Despite the crackdown, and support from the Ugandan military since late November, attacks have continued and more than 1,000 civilians have been killed from May 2021 to January this year, figures according to the Danish Refugee Council.

April 1, 2022 at 11:55 pm Leave a comment

AROUND AFRICA: South Sudan, Central African Republic, Tunisia

South Sudan

Ugandan authorities are struggling with the increasing number of people fleeing the continued fighting in neighboring South Sudan, the BBC reports.

Sudan and South Sudan from CIA World Factbook

Sudan and South Sudan from CIA World Factbook

More than 20,000 South Sudanese are now crammed into a refugee camp meant to hold 400. And the numbers keep growing as more than 2,000 arrive every day. Food is inadequate, there is no shelter and hardly any water. The BBC’s the camp’s health centre is overflowing with pregnant women, children and the elderly.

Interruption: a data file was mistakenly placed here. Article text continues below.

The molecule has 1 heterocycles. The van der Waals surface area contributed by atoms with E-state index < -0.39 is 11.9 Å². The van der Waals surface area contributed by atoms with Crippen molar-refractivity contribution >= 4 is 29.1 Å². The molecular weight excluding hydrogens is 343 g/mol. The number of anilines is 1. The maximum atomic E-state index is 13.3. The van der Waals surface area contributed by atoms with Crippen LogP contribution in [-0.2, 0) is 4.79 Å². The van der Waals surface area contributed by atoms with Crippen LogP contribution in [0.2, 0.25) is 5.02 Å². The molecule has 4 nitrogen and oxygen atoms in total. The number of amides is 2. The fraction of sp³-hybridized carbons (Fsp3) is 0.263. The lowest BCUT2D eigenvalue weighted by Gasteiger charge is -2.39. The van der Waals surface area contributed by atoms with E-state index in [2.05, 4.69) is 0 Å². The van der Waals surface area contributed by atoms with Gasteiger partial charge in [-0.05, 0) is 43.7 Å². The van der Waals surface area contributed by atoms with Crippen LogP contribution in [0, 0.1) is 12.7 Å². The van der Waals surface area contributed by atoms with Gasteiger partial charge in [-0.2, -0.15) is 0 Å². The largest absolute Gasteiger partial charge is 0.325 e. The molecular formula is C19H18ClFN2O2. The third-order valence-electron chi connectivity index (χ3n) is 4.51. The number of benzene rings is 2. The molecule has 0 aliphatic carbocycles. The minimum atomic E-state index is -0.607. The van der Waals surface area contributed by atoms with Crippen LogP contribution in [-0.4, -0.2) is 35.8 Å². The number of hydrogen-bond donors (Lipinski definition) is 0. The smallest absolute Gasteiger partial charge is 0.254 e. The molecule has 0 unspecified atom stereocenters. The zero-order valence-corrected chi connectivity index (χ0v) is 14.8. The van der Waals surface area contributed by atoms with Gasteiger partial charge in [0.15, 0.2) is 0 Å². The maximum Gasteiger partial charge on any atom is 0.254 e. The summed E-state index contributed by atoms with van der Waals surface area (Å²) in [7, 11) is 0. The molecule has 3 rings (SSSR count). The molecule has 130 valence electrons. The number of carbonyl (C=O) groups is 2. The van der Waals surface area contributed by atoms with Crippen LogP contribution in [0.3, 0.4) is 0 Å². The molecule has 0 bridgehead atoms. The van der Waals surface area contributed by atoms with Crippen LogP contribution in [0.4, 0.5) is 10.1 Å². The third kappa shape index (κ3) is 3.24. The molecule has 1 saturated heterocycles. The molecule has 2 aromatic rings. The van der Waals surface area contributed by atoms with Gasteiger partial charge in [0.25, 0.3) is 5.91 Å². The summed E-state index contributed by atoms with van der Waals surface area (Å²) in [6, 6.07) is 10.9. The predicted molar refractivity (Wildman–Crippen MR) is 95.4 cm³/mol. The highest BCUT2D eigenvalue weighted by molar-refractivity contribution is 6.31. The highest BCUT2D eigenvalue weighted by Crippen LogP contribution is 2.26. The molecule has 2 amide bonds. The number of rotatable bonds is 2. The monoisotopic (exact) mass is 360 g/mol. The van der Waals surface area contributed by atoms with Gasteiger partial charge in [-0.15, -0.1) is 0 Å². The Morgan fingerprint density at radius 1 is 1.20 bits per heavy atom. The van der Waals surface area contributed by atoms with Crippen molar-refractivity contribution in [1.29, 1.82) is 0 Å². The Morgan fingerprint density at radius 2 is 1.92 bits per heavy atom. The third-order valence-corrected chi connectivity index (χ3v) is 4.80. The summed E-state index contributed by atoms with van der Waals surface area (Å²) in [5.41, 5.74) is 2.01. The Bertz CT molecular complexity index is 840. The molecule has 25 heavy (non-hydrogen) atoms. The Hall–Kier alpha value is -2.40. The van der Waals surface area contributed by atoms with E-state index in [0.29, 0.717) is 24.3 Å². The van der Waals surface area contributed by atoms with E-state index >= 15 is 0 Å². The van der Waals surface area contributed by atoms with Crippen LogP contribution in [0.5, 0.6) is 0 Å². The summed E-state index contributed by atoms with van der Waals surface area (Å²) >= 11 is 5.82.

There are also reports of ethnic fighting between the Dinka and the Nuer at the camp which is only a transit centre, so authorities cannot separate the warring ethnic groups yet.

Meanwhile, South Sudan’s army is advancing on the key rebel-held centres of Bentiu and Bor, as rebels strengthen defences in Bentiu. Reports say hundreds have fled violence in Bor and at least 1,000 people have been killed in fighting since December 15.

Thousands have fled Bentiu, capital of oil-rich Unity state. The city was said to be a ghost town with even the hospital reportedly deserted, the Guardian said.